1. This is an appeal against an appellate decision of the District Judge of Jhansi that modified a preliminary decree of the Court of the Civil Judge of Jhansi. There is little or no dispute as to facts but the parties do not agree as to what is their legal status on those facts. The plaintiff Edulji Meharbanji Boyce brought this suit against the defendants, Shiam Sunder Lal and his minor brother, Brij Mohan Lal, under the guardianship of Shiam Sunder Lal. He alleged that the parties were partners and he asked for accounts and for such a sum as might be found due to him after the taking of accounts. Defendants put in one written statement and, while admitting that there had at one time been a partnership, said that it was dissolved during the lifetime of their father. They asserted that they had submitted accounts for the years 1924 to 1936 and, on a reminder, also for the years 1911 to 1923 and, that they had offered a sum of Rs. 408-11-3 which the plaintiff would not accept. They admitted there was joint property and they did not explain why they submitted accounts to the plaintiff. The first Court found that on the facts the partners were co-owners of properties which were jointly purchased but there was no partnership and the defendants were the agents of the plaintiff; therefore, a preliminary decree for accounts from 1915 till 9th April 1935, the date when there was partition between the parties, was passed.
2. The learned District Judge also found that the defendants were the agents of the plaintiff but limited the accounts to the period from June 1931 to 9th April 1936 because it was on the earlier date that Musaddi Lal, the father of the defendants, died. The learned District Judge found that there had originally been a partnership between Meharbanji Boyce, father of the plain, tiff, and Lala Ganga Sahai, brother of the grandfather of Musaddi Lal. Meharbanji Boyce died in 1896 and his sons Firoz Shah, who died in 1915, and Edulji, the present plaintiff, replaced him. Ganga Sahai died in 1923 and was replaced by his grand-nephew, Musaddi Lal, who died in June 1931 and was replaced by the defendants. The learned District Judge found that the partnership originally dealt in excisable articles and ran an ice factory and the partners acquired some buildings which were leased to shop-keepers. By the year 1928 the business in excisable articles and the ice factory were given up. It is clear to us that had the buildings leased to shopkeepers and the business in excisable articles been given up leaving the ice factory only, the learned Judge would have held that there was a partnership. He, however, held that merely collecting rents from houses and shops and dividing them between the parties would not establish a partnership. He evidently thought that the word 'business' as used in Section 239, Contract Act, meant some undertaking of an industrial or commercial nature. That section is as follows:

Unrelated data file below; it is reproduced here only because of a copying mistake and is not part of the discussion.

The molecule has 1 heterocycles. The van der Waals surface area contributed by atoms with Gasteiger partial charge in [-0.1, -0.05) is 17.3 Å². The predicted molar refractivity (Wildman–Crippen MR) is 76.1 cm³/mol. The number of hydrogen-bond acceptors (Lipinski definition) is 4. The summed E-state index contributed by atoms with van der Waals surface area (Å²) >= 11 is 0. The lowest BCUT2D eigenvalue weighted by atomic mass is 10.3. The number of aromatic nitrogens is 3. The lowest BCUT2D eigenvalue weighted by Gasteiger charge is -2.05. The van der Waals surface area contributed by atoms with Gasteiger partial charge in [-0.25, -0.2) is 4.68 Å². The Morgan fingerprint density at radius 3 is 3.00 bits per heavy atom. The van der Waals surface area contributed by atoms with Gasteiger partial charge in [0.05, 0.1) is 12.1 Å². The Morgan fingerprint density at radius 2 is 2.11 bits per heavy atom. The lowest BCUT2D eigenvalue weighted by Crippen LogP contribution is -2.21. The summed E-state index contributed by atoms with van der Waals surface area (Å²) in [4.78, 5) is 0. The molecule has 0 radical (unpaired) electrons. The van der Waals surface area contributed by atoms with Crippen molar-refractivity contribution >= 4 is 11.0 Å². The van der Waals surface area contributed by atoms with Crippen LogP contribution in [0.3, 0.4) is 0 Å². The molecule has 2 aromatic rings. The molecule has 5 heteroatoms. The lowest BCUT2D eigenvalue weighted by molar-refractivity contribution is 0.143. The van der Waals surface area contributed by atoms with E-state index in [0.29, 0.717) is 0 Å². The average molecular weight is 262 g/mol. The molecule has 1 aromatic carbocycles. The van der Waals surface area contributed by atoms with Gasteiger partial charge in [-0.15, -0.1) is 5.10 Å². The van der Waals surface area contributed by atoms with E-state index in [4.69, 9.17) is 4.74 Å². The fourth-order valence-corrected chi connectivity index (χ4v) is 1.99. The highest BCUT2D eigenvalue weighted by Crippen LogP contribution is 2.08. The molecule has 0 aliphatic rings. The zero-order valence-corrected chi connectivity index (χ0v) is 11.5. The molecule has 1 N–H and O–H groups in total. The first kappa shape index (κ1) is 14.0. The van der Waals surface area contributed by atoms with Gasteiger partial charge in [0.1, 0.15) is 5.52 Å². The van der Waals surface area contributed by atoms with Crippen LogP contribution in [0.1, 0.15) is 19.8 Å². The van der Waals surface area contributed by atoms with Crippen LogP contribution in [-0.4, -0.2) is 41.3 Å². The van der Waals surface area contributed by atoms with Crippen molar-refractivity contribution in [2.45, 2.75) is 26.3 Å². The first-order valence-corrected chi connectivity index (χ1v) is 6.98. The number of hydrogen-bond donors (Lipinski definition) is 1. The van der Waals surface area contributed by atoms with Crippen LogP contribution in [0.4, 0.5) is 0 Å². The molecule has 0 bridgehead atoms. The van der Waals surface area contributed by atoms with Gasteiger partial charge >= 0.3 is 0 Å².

Partnership is the relation which subsists between persons who have agreed to combine their property, labour or skill in some business and to share the profits thereof between them.
3. The word 'business' is not used in the sense applied to it by the learned District Judge. For instance, two doctors may form a partnership to treat patients and not to do anything of a commercial nature such as selling medicines. Two owners of buildings, which they let out to tenants, can combine, dealing with the property in such a way as to form a partnership. It is nobody's ease that these buildings let out to shopkeepers have been dealt with any differently in 1935 or the years immediately preceding that year than was the case, say, in 1890 when accounts produced before the Court by the defendants showed that there was a partnership which included this house property. What happened was that when the partner Meharbanji died his sons Feroz Shah and Edulji were taken into partner, ship by Ganga Sahai on the same terms as their father and so when Ganga Sahai died either Musaddi Lal alone or Musaddi Lal and his two sons, the defendants replaced Ganga Sahai in the partnership and if Musaddi Lal alone replaced him then the defendants replaced Musaddi Lal in 1931.
4. Learned Counsel for the respondents has argued that if a member of a joint family becomes a partner of a stranger it does not follow that every other member of the joint family also becomes a partner and we accept this proposition. One has to see on the facts of each case whether other members of the joint family did or did not become partners. One written statement was put in by the two defendants jointly and it was never suggested there that the position of the minor defendant in any way differed from that of the defendant Shiam Sunder Lal and admittedly defendant 1 on behalf of himself and of his minor brother submitted accounts to the plaintiff which the plaintiff did not accept as correct. On the facts found by the learned District Judge the plaintiff and the defendants are partners and the defendants entered into partnership on the death of their father Musaddi Lal taking over the rights and liabilities of their father. Consequently they are bound to give accounts just as their father was and the accounts which they have to submit are not limited to the period after the death of their father. The decision of the learned District Judge restricting the period for which the defendants have to give accounts from June 1931 to 9th April 1935 is incorrect and we, therefore, restore the decision of the Civil Judge and allow the appeal granting the plaintiff his costs in all Courts.